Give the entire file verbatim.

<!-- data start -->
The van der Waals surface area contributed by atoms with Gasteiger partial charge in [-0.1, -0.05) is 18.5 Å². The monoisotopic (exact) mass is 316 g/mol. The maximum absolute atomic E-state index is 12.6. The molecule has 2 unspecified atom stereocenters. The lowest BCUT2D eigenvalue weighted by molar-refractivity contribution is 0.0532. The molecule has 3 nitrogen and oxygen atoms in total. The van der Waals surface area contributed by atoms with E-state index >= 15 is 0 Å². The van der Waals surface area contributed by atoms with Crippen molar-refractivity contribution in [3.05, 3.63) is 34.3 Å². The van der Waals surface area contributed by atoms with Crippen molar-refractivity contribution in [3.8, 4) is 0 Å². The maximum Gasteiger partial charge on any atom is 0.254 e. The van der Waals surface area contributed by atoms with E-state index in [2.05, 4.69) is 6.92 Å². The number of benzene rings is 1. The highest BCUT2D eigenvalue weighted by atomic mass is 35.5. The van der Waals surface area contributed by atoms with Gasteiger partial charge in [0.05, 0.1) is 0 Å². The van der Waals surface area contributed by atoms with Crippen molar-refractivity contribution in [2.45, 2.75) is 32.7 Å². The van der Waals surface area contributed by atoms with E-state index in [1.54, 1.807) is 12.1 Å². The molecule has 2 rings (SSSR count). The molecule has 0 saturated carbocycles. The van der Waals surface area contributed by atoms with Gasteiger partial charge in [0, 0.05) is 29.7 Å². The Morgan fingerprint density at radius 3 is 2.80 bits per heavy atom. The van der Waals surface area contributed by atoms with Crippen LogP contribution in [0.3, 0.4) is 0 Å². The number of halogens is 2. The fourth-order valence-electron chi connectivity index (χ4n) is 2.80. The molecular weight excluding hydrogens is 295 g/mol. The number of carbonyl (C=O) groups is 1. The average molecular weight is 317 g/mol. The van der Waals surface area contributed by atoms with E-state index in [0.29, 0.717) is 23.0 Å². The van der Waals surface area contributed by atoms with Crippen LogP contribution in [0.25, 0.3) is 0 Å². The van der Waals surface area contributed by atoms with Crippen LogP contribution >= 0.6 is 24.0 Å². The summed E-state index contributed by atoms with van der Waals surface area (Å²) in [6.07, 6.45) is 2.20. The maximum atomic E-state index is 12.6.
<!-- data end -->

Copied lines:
The van der Waals surface area contributed by atoms with Gasteiger partial charge in [-0.1, -0.05) is 18.5 Å². The monoisotopic (exact) mass is 316 g/mol. The maximum absolute atomic E-state index is 12.6. The molecule has 2 unspecified atom stereocenters. The lowest BCUT2D eigenvalue weighted by molar-refractivity contribution is 0.0532. The molecule has 3 nitrogen and oxygen atoms in total. The van der Waals surface area contributed by atoms with E-state index >= 15 is 0 Å². The van der Waals surface area contributed by atoms with Crippen molar-refractivity contribution in [3.05, 3.63) is 34.3 Å². The van der Waals surface area contributed by atoms with Crippen molar-refractivity contribution in [3.8, 4) is 0 Å². The maximum Gasteiger partial charge on any atom is 0.254 e. The van der Waals surface area contributed by atoms with E-state index in [2.05, 4.69) is 6.92 Å². The number of benzene rings is 1. The highest BCUT2D eigenvalue weighted by atomic mass is 35.5. The van der Waals surface area contributed by atoms with Gasteiger partial charge in [0.05, 0.1) is 0 Å². The van der Waals surface area contributed by atoms with Crippen molar-refractivity contribution in [2.45, 2.75) is 32.7 Å². The van der Waals surface area contributed by atoms with E-state index in [1.54, 1.807) is 12.1 Å². The molecule has 2 rings (SSSR count). The molecule has 0 saturated carbocycles. The van der Waals surface area contributed by atoms with Gasteiger partial charge in [0, 0.05) is 29.7 Å². The Morgan fingerprint density at radius 3 is 2.80 bits per heavy atom. The van der Waals surface area contributed by atoms with Crippen LogP contribution in [0.3, 0.4) is 0 Å². The number of halogens is 2. The fourth-order valence-electron chi connectivity index (χ4n) is 2.80. The molecular weight excluding hydrogens is 295 g/mol. The number of carbonyl (C=O) groups is 1. The average molecular weight is 317 g/mol. The van der Waals surface area contributed by atoms with E-state index in [0.29, 0.717) is 23.0 Å². The van der Waals surface area contributed by atoms with Crippen LogP contribution in [0.25, 0.3) is 0 Å². The van der Waals surface area contributed by atoms with Crippen LogP contribution >= 0.6 is 24.0 Å². The summed E-state index contributed by atoms with van der Waals surface area (Å²) in [6.07, 6.45) is 2.20. The maximum atomic E-state index is 12.6.